Talk:Coordinated Universal Time

Page contents not supported in other languages.
From Wikipedia, the free encyclopedia
Former good article nomineeCoordinated Universal Time was a good articles nominee, but did not meet the good article criteria at the time. There may be suggestions below for improving the article. Once these issues have been addressed, the article can be renominated. Editors may also seek a reassessment of the decision if they believe there was a mistake.
Article milestones
November 14, 2011Good article nomineeNot listed
On this day...A fact from this article was featured on Wikipedia's Main Page in the "On this day..." column on December 21, 2004.

Kill sub-section on "Daylight saving time" ?[edit]

The sub-section on DST (which should hyphenate daylight-saving) seems entirely irrelevant and misplaced. At best one might mention DST, in the preceding sub-section's discussion of time-zones and how they are expressed relative to UTC: it's something UTC doesn't do; and the examples of other zones expressed in terms of UTC can mention how DST affects a zone's offset from UTC. It does not warrant a section of its own, on this page. (talk) Eddy

Flow of mechanism section[edit]

I'm not sure how to fix it best, but both the second and third paragraphs of the mechanism section introduce the leap second which doesn't make sense. (talk) 19:44, 19 February 2022 (UTC)Reply[reply]

Agree... it seems to separately define leap second multiple times. (talk) 14:13, 18 June 2022 (UTC)Reply[reply]

Protected edit request on 4 April 2022[edit]

{{R from abbreviation}} should be {{R from initialism}} Happy Editing--IAmChaos 13:04, 4 April 2022 (UTC)Reply[reply]

Not done. Because the organizations that created, and currently maintain, UTC use both English and French, and because the word order in the corresponding names are different, UTC is a compromise abbreviation [citation needed] that does not follow the word order of either English or French. Jc3s5h (talk) 13:08, 4 April 2022 (UTC)Reply[reply]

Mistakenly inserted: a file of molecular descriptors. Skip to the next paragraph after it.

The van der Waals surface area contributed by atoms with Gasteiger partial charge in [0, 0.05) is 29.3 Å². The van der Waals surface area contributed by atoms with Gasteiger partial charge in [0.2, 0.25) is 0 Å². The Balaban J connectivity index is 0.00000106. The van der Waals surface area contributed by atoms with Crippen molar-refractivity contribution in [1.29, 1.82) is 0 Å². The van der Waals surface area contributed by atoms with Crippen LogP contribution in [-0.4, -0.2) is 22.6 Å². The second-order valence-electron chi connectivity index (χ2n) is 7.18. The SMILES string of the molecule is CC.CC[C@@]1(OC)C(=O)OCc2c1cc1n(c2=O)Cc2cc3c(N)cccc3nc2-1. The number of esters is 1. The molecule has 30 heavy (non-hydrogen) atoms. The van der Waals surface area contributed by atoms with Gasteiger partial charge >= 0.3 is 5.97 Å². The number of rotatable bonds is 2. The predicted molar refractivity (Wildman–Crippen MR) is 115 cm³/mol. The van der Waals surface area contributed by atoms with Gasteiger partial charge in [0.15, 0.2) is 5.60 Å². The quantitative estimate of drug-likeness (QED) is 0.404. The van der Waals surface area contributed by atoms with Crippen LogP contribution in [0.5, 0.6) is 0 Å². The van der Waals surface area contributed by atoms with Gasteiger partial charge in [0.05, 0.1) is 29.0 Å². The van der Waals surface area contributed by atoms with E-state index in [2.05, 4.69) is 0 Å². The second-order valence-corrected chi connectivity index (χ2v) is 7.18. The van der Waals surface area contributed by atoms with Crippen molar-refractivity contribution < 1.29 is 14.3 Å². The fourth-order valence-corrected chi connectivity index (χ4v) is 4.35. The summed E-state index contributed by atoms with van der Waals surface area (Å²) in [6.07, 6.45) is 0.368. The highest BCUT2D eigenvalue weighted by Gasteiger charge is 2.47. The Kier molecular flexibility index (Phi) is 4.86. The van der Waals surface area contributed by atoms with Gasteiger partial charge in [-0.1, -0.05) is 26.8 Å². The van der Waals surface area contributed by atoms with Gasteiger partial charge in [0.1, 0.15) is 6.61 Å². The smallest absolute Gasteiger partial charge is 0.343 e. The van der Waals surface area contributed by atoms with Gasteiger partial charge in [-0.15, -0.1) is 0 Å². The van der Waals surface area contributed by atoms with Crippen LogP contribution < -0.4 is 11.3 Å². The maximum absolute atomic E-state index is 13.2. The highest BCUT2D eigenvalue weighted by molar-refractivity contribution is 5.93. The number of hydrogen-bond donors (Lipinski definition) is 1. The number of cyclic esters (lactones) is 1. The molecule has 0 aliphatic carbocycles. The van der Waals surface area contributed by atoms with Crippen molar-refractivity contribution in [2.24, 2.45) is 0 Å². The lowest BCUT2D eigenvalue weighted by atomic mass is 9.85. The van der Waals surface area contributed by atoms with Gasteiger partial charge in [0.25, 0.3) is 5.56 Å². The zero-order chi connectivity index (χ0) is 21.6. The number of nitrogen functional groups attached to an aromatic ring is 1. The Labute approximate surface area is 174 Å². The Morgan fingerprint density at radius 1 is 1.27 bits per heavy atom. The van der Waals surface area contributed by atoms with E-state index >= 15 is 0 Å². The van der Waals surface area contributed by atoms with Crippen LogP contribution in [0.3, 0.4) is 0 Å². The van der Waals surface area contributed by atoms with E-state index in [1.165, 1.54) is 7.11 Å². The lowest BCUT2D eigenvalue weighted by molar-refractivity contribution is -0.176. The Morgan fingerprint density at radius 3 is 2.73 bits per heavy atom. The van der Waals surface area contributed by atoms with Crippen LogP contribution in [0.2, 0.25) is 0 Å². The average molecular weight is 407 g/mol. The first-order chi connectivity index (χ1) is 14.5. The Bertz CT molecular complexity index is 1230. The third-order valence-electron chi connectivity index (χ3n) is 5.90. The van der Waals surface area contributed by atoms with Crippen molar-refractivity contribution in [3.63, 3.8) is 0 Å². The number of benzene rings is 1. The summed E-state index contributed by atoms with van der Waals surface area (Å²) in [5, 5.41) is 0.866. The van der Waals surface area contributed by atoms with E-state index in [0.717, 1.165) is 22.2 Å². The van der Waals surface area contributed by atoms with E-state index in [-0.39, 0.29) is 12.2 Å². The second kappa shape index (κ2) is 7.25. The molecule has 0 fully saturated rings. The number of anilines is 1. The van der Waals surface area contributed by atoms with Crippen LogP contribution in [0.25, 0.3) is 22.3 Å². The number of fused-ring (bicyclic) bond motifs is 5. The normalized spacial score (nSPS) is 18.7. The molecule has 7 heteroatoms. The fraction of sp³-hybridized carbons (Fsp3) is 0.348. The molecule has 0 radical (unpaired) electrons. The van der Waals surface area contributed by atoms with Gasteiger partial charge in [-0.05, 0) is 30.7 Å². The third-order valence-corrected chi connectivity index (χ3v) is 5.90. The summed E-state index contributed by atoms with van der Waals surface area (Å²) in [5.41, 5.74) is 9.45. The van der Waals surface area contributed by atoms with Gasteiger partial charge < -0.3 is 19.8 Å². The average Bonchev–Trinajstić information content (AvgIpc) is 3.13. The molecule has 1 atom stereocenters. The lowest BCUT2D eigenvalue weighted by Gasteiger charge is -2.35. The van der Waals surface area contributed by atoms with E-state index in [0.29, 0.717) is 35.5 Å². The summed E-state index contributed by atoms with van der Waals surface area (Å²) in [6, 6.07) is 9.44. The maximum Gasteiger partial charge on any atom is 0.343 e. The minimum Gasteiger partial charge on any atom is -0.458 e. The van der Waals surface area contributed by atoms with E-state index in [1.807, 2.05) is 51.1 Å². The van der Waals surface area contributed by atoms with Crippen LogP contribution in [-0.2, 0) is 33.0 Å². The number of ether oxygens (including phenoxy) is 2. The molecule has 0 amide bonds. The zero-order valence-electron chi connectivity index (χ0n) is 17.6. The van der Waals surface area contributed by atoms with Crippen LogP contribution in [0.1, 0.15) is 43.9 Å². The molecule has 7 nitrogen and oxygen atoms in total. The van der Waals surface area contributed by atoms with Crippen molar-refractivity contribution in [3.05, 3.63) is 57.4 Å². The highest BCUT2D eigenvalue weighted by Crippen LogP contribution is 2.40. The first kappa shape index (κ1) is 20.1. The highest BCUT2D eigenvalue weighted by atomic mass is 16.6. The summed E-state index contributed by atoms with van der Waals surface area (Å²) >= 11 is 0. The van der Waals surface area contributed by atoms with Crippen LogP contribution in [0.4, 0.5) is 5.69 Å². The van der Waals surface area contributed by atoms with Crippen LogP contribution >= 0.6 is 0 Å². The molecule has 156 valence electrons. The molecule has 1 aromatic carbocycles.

Has anyone said that? Greenwich Mean Time was renamed Universal Time by scientists in 1925, but unsurprisingly the general public continues to call it Greenwich Mean Time. So when the Royal Greenwich Observatory issues times which appear in diaries, almanacs and newspapers they follow suit. Around 1960 Universal Time was split into three versions - UT0, UT1 and UT2. When an offset was added to Atomic Time and leap seconds were introduced to make a new timescale "coordinated" to Greenwich Mean Time the obvious name to give it was "UTC". That raises the question - is the "Greenwich Mean Time" disseminated by the Royal Greenwich Observatory UT0, UT1 or UT2? It can't be UTC because the calculations are based on celestial rather than atomic motion. The Royal Greenwich Observatory says it's UT1 [1]. (talk) 14:21, 15 December 2022 (UTC)Reply[reply]
See reference #7 in the article. Jc3s5h (talk) 16:15, 15 December 2022 (UTC)Reply[reply]
I'm not convinced, because all the other timescales are abbreviated the French way:
Barycentric Coordinate Time (Temps coordonné barycentrique) - TCB not BCT
Barycentric Dynamical Time (Temps dynamique barycentrique) - TDB not BDT
Geocentric Coordinate Time (Temps-coordonné géocentrique) - TCG not GCT
International Atomic Time (Temps atomique international) - TAI not IAT

Another claim in that link also seems wrong. It says:

GMT is now more commonly used to refer to the time zone at the prime meridian (0° longitude), in which case it is being used as a local representation of Coordinated Universal Time (UTC) and not UT1.

The time zone at the prime meridian is GMT +/- 0 is it not, so why the reference to coordinated universal time? (talk) 17:39, 15 December 2022 (UTC)Reply[reply]

You're confusing Wikipedia with the ITU. Take it up with them and make them see the error of their ways. Jay D. Easy (t) 20:30, 3 March 2023 (UTC)Reply[reply]